Audi R8 LMX revealed
Audi beats BMW with first laser lights in production car, special edition is most powerful R8 ever
Audi is scoring the coup with a run-out special R8 supercar, named the R8 LMX. It’s the most powerful R8 yet, usurping the 542bhp R8 V10 Plus at the top of the R8 tree.
The R8 LMX’s uprated 562bhp V10 powers it to 62mph in just 3.4 seconds. Other spec goodies include standard-fit carbon ceramic brakes, a fixed rear spoiler and aerodynamic front winglets, and Audi’s seven-speed ‘S-tronic’ dual-clutch gearbox. The R8 LMX, of which just 99 will be built, will cost €210,000 in Germany (circa £172,000).
It’ll go on sale in ‘early summer’ 2014, just ahead of BMW’s laser-light equipped i8 hybrid supercar, which is available from August 2014. BMW has to instead settle for the i8 being the first ‘series production car’ with laser lights, as its build total isn’t limited, in contrast to the R8 LMX.
This isn’t the first time Audi’s used the R8 to show off clever light technology. R8 was the first car to introduce full LED headlights in 2008 and it also introduced progressive LED indicator lighting at its facelift in 2012. Audi also claimed a breakthrough with the Matrix LED system in the A8 in 2013.
The lights are designed to deliver two exceptionally bright oval spots that search out well beyond the standard LEDs, but which then arc away from other cars to provide enormous vision without impacting other road users.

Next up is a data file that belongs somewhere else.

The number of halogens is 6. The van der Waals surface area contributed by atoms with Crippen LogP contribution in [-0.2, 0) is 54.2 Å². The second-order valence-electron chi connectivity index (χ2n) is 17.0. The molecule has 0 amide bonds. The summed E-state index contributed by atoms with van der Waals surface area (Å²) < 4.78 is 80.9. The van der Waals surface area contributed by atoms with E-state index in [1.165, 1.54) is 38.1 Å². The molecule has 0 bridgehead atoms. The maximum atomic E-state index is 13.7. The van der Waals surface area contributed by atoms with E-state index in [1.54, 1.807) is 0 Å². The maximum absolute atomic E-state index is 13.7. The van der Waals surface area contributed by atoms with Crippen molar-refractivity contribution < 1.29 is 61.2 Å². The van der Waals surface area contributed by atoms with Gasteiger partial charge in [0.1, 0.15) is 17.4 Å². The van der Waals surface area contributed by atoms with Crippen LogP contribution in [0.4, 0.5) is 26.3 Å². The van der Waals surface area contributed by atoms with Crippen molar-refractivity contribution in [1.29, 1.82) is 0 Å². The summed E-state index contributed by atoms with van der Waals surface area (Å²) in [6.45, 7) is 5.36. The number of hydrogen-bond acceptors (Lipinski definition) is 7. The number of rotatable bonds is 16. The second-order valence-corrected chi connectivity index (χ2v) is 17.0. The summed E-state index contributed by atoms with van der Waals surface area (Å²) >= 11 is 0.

Each of the R8 LMX’s headlights has twice the range of a full LED headlight at high beam – around 600m to be precise - by using four high-powered laser diodes (the i8 uses three).
While the R8 LMX won’t use a pure laser-powered light, it will use a combination of LED and laser-powered high beams. The so-called Laser Lights actually shine back towards the car and never leak onto the road, and are used to excite a phosphor converter to create a brilliant, white light source.
Audi will show the world its laser-light technology during June 14-15’s Le Mans 24 Hour race, where its R18 e-tron quattro will use similar laser-powered headlights to surpass the blistering full LED systems it has used in the recent past.